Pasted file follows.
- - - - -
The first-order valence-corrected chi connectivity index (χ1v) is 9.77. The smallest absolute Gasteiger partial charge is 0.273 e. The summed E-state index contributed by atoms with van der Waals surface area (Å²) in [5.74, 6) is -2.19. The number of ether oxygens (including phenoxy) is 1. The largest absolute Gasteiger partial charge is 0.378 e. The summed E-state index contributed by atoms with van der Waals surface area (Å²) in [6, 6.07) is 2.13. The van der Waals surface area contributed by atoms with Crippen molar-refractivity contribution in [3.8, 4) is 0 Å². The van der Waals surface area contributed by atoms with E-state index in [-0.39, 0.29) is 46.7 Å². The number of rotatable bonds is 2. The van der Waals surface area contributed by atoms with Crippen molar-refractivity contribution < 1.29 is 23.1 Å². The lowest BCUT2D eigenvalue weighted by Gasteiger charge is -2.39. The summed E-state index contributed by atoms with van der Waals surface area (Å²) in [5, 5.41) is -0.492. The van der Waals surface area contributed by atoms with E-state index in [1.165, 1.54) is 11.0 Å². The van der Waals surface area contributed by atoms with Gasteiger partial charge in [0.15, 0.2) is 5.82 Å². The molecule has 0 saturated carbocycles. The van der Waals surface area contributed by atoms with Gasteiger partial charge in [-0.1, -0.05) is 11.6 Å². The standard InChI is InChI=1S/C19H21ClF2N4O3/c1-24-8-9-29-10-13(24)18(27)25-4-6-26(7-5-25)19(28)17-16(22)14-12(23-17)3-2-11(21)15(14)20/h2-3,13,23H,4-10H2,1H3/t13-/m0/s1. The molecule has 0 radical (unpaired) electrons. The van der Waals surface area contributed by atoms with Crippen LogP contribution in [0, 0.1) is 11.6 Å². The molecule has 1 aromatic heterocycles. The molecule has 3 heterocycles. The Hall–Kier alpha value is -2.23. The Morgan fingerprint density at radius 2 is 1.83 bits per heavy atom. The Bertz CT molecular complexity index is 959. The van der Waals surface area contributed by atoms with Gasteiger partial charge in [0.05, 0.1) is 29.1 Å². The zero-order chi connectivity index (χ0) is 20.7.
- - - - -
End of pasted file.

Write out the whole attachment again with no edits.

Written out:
The first-order valence-corrected chi connectivity index (χ1v) is 9.77. The smallest absolute Gasteiger partial charge is 0.273 e. The summed E-state index contributed by atoms with van der Waals surface area (Å²) in [5.74, 6) is -2.19. The number of ether oxygens (including phenoxy) is 1. The largest absolute Gasteiger partial charge is 0.378 e. The summed E-state index contributed by atoms with van der Waals surface area (Å²) in [6, 6.07) is 2.13. The van der Waals surface area contributed by atoms with Crippen molar-refractivity contribution in [3.8, 4) is 0 Å². The van der Waals surface area contributed by atoms with E-state index in [-0.39, 0.29) is 46.7 Å². The number of rotatable bonds is 2. The van der Waals surface area contributed by atoms with Crippen molar-refractivity contribution < 1.29 is 23.1 Å². The lowest BCUT2D eigenvalue weighted by Gasteiger charge is -2.39. The summed E-state index contributed by atoms with van der Waals surface area (Å²) in [5, 5.41) is -0.492. The van der Waals surface area contributed by atoms with E-state index in [1.165, 1.54) is 11.0 Å². The van der Waals surface area contributed by atoms with Gasteiger partial charge in [0.15, 0.2) is 5.82 Å². The molecule has 0 saturated carbocycles. The van der Waals surface area contributed by atoms with Gasteiger partial charge in [-0.1, -0.05) is 11.6 Å². The standard InChI is InChI=1S/C19H21ClF2N4O3/c1-24-8-9-29-10-13(24)18(27)25-4-6-26(7-5-25)19(28)17-16(22)14-12(23-17)3-2-11(21)15(14)20/h2-3,13,23H,4-10H2,1H3/t13-/m0/s1. The molecule has 0 radical (unpaired) electrons. The van der Waals surface area contributed by atoms with Crippen LogP contribution in [0, 0.1) is 11.6 Å². The molecule has 1 aromatic heterocycles. The molecule has 3 heterocycles. The Hall–Kier alpha value is -2.23. The Morgan fingerprint density at radius 2 is 1.83 bits per heavy atom. The Bertz CT molecular complexity index is 959. The van der Waals surface area contributed by atoms with Gasteiger partial charge in [0.05, 0.1) is 29.1 Å². The zero-order chi connectivity index (χ0) is 20.7.